Some Detector Requirements
Typical high energy physics example
To observe Z0, need to measure e+e- and reconstruct mass:
where q is the angle between the e+ and the e-. For high energy symmetric decays,
("E" is now the typical electron/positron energy) and
We'd like the experimental uncertainty to be less than the natural width:
Typically E~M, and the tracking detector radius is about 1m, so q~1 and
The best collider calorimeter in the world (ZEUS) has systematic uncertainties of 1-2%. If the electron energy is determined by tracking detectors, then we need sP/P~1%.
By simple geometry, the radius of curvature is
So for a high energy (s<<L) unit charge (q=e) particle
If B & L are well known, then
Typical high energy experiments (CDF & ZEUS) have B~1.5T and tracking detector radius of about 11/2m, so
For N~102 measurements still need at least ss/s ~ 0.1mm.
It is not for nothing that 4 Nobel prizes have been given for tracking chambers:
Wilson - cloud chamber
Powell - photographic emulsion method
Glaser - bubble chamber
Charpak - wire chamber
Production of an W- baryon in the CERN 2m bubble chamber.
(Bubble chamber pictures are studied in the High Energy Physics experiment in the undergraduate labs.)
The time of arrival of the ionization electrons (relative to a start from a scintillator) is measured and the drift distance determined from the drift velocity. Drift chambers have thousands of wires, e.g. CDF or ZEUS.
Antiproton-proton collisions at a c.m. energy of 1.8 TeV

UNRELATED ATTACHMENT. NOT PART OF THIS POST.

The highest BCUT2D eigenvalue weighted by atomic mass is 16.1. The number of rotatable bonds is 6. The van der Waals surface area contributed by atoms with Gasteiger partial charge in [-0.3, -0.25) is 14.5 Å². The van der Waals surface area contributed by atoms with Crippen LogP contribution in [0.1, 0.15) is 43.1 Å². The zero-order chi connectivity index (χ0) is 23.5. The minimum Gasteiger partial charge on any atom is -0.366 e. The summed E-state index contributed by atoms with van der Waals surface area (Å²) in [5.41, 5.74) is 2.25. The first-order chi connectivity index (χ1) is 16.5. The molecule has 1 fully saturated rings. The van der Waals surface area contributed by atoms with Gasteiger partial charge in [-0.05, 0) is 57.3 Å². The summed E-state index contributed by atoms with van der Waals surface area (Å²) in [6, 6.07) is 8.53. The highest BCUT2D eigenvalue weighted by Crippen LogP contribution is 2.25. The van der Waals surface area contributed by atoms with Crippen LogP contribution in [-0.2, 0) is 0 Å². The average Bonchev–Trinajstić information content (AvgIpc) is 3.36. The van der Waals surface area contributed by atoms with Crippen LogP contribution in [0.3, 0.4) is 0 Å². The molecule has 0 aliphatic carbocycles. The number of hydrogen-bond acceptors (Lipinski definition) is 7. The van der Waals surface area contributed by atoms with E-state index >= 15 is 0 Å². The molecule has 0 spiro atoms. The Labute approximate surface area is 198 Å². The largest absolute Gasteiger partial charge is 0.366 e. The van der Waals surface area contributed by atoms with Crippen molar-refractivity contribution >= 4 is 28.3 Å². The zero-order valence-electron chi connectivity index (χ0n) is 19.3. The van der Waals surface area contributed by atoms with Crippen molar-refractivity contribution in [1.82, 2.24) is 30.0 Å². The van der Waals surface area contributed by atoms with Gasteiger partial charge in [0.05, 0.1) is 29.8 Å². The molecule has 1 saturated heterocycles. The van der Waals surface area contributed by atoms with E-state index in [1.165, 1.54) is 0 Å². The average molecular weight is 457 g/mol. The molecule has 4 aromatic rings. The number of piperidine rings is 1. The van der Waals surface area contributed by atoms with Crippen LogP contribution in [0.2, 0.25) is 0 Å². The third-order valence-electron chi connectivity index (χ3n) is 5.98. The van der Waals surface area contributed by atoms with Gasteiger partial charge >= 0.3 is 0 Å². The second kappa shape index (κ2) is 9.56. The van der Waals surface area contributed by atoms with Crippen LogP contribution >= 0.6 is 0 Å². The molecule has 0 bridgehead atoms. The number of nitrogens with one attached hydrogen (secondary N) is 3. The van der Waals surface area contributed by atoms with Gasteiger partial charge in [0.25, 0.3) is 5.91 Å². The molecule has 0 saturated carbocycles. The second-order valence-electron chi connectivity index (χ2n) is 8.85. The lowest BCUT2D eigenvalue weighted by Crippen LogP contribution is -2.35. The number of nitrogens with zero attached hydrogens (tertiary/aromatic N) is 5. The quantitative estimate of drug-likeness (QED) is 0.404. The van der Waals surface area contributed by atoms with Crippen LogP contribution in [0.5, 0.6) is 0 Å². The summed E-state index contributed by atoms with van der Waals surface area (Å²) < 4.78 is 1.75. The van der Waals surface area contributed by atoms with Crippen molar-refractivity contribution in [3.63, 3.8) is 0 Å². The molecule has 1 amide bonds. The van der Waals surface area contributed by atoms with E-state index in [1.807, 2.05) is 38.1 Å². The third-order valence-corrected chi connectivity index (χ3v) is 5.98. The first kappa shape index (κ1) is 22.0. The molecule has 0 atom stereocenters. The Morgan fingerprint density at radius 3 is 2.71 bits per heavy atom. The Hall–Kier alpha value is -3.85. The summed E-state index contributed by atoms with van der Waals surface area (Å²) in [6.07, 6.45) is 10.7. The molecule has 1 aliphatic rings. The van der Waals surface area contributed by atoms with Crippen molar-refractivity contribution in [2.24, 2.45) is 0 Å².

CDF Central Detector: The hadronic calorimeters detect hadrons by causing them to collide many times with iron plates. In these collisions, other particles are produced. These particles cross sheets of scintillating plastic where they give off small flashes of light. A measurement of the total amount of light measures the energy of the hadron.
CDF Forward Detectors : There are also two forward detectors; so named because they are arranged along the main accelerator beam in front of and in back of the central detector. In the linked photograph, one can see these detectors in the assembly hall area outside the main machine before they were installed.
Example Z events: Two events are shown, one Z --> two electrons and one Z --> two muons. Each event has a tracking view showing the charged tracks in the bend plane (we call this the r-phi view for radius-azimuth) of the the 1.4 Tesla CDF solenoid magnet. The diameter of the circle is about 3 meters. The "lego" plot is also shown for each event -- with "stacks" of electromagnetic (red) and hadronic (blue) energy seen in the calorimeter towers. Think of this "lego" plot as the surface of a cylinder around the solenoid unwrapped into a plane. Note in the Z--> two muon event the calorimeter energy scale is very small since the muons penetrate the calorimeter and leave only "minimum ionizing" pulse height. So we identify the muons from their charged tracks and hits in the Muon Chambers represented by the square box drawn outside of the 3 meter tracking circle. This box is not drawn to scale -- in the experiment the box is about 10 meters by 10 meters. Look closely to see the "hits", drawn as x's in line with nearly straight (therefore high momentum) tracks in the circle. In the lego plot we have drawn vertical lines to represent the energy of the muon tracks. Note the difference in the Z --> e+e- event where there are straight tracks pointing at clumps of red (electromagnetic) energy and no hits in the muon chambers.
"GOLDEN" Top Event - This event has a 109 GeV e+, and 4 Jets of (1) 90, (2) 77, (3) 64, and (4) 38 GeV. Jets (1) & (4)are tagged as b-jets by the CDF Silicon Vertex Detector. Jets (1,2,3) are from top; (2) & (3) are from a W. The event fit gives a Top Quark Mass of 170 ± 10 GeV.